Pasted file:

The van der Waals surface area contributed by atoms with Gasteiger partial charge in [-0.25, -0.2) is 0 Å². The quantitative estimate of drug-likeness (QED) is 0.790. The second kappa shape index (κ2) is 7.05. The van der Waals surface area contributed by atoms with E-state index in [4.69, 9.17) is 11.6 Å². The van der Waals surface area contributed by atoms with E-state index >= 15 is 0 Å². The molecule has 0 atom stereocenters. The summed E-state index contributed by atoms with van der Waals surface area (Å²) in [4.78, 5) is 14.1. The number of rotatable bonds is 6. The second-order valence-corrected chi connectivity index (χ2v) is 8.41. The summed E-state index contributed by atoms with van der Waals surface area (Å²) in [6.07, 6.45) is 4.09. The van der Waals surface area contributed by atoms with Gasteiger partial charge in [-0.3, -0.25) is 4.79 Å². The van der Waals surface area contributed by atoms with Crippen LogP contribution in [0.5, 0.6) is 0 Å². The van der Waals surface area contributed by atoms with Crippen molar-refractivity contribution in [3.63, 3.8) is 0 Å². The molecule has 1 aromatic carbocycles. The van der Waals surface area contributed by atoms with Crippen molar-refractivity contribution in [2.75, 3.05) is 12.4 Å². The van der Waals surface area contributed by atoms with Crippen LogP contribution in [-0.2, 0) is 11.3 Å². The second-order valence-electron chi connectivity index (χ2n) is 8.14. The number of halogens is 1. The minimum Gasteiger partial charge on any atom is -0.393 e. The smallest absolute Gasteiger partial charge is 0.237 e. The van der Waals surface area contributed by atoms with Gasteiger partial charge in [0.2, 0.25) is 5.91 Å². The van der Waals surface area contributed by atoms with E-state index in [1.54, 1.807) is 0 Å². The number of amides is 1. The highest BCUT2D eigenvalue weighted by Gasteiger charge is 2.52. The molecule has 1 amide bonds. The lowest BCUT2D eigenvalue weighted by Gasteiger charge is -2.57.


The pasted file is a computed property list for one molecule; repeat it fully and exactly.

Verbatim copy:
The van der Waals surface area contributed by atoms with Gasteiger partial charge in [-0.25, -0.2) is 0 Å². The quantitative estimate of drug-likeness (QED) is 0.790. The second kappa shape index (κ2) is 7.05. The van der Waals surface area contributed by atoms with E-state index in [4.69, 9.17) is 11.6 Å². The van der Waals surface area contributed by atoms with E-state index >= 15 is 0 Å². The molecule has 0 atom stereocenters. The summed E-state index contributed by atoms with van der Waals surface area (Å²) in [4.78, 5) is 14.1. The number of rotatable bonds is 6. The second-order valence-corrected chi connectivity index (χ2v) is 8.41. The summed E-state index contributed by atoms with van der Waals surface area (Å²) in [6.07, 6.45) is 4.09. The van der Waals surface area contributed by atoms with Gasteiger partial charge in [-0.3, -0.25) is 4.79 Å². The van der Waals surface area contributed by atoms with Crippen LogP contribution in [0.5, 0.6) is 0 Å². The van der Waals surface area contributed by atoms with Crippen molar-refractivity contribution in [3.63, 3.8) is 0 Å². The molecule has 1 aromatic carbocycles. The van der Waals surface area contributed by atoms with Crippen molar-refractivity contribution in [2.75, 3.05) is 12.4 Å². The van der Waals surface area contributed by atoms with Crippen LogP contribution in [-0.2, 0) is 11.3 Å². The second-order valence-electron chi connectivity index (χ2n) is 8.14. The number of halogens is 1. The minimum Gasteiger partial charge on any atom is -0.393 e. The smallest absolute Gasteiger partial charge is 0.237 e. The van der Waals surface area contributed by atoms with Gasteiger partial charge in [0.2, 0.25) is 5.91 Å². The van der Waals surface area contributed by atoms with E-state index in [1.54, 1.807) is 0 Å². The number of amides is 1. The highest BCUT2D eigenvalue weighted by Gasteiger charge is 2.52. The molecule has 1 amide bonds. The lowest BCUT2D eigenvalue weighted by Gasteiger charge is -2.57.